IBM Can Probably Sell Sun Better than Sun Can

By Chris Preimesberger  |  Posted 2009-03-18 Print this article Print

Insiders virtually all agree: An IBM-Sun Microsystems merger might be very good for both companies and their investors. One of the key elements to this possibility is that IBM will have to market and sell Sun's IT infrastructure wares better than Sun can, and most eWEEK sources believe IBM could actually do that.

An IBM-Sun Microsystems merger would certainly not be all about storage. Or servers. Or cloud computing. Or any other one particular area of IT.

These two Gigantors are far too broad-based for this potential unification to be pinned on any one technology. However, a merger would certainly be about sales and marketing of all of the above.

When it comes to technology, Sun has the goods: the MySQL database, a good hold on the open-source community, the ultrafast ZFS (Zettabyte File System) for storage, the huge Java franchise, StorageTek disk and tape storage, high-performance servers, some promising solid-state disk storage products, and all that groundbreaking cloud storage software. And that's just the top of it all.

To be clear, IBM has plenty of good technology, too. But it is in marketing, sales and services that IBM holds the clear advantage-very important business ingredients that Sun has lacked for a long, long time.

IBM Global Services' well-oiled organization runs rings around Sun's services group, as it does around just about every competitor's, except perhaps Hewlett-Packard's. Sheer size and reputation have always been the major factors here.

From a business perspective, such a deal looks promising at this early date. Investors at both companies should be excited. Sun's stock was up nearly 80 percent to $9 on March 18, and you can bet it will continue to gain value as these talks intensify. IBM's stock was down a tad, but so what? It's sitting pretty at $91.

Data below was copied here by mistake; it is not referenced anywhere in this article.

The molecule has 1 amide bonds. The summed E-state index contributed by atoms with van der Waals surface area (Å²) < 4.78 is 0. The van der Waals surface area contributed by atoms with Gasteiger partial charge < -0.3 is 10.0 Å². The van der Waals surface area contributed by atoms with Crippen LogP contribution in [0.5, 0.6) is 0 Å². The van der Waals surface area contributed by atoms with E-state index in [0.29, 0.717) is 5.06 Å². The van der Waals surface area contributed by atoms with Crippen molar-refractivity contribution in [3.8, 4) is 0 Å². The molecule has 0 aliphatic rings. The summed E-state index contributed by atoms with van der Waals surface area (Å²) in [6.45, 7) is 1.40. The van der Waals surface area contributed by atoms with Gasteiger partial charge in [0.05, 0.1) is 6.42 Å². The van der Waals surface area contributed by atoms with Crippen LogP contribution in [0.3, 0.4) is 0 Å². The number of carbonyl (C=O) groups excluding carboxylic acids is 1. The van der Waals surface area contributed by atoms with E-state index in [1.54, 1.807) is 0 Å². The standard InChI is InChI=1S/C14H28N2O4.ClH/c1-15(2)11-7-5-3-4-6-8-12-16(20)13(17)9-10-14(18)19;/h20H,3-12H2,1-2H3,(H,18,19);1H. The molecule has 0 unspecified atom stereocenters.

In terms of products, there are good fits and big overlaps. Our esteemed eWEEK Labs and some of my other colleagues, including Jeff Burt and Jeff Cogswell, have examined all the pieces closely. There's no question that a combined IBM-Sun entity would be an incredibly formidable competitor for all other systems companies.

Chris Preimesberger Chris Preimesberger was named Editor-in-Chief of Features & Analysis at eWEEK in November 2011. Previously he served eWEEK as Senior Writer, covering a range of IT sectors that include data center systems, cloud computing, storage, virtualization, green IT, e-discovery and IT governance. His blog, Storage Station, is considered a go-to information source. Chris won a national Folio Award for magazine writing in November 2011 for a cover story on and CEO-founder Marc Benioff, and he has served as a judge for the SIIA Codie Awards since 2005. In previous IT journalism, Chris was a founding editor of both IT Manager's Journal and and was managing editor of Software Development magazine. His diverse resume also includes: sportswriter for the Los Angeles Daily News, covering NCAA and NBA basketball, television critic for the Palo Alto Times Tribune, and Sports Information Director at Stanford University. He has served as a correspondent for The Associated Press, covering Stanford and NCAA tournament basketball, since 1983. He has covered a number of major events, including the 1984 Democratic National Convention, a Presidential press conference at the White House in 1993, the Emmy Awards (three times), two Rose Bowls, the Fiesta Bowl, several NCAA men's and women's basketball tournaments, a Formula One Grand Prix auto race, a heavyweight boxing championship bout (Ali vs. Spinks, 1978), and the 1985 Super Bowl. A 1975 graduate of Pepperdine University in Malibu, Calif., Chris has won more than a dozen regional and national awards for his work. He and his wife, Rebecca, have four children and reside in Redwood City, Calif.Follow on Twitter: editingwhiz

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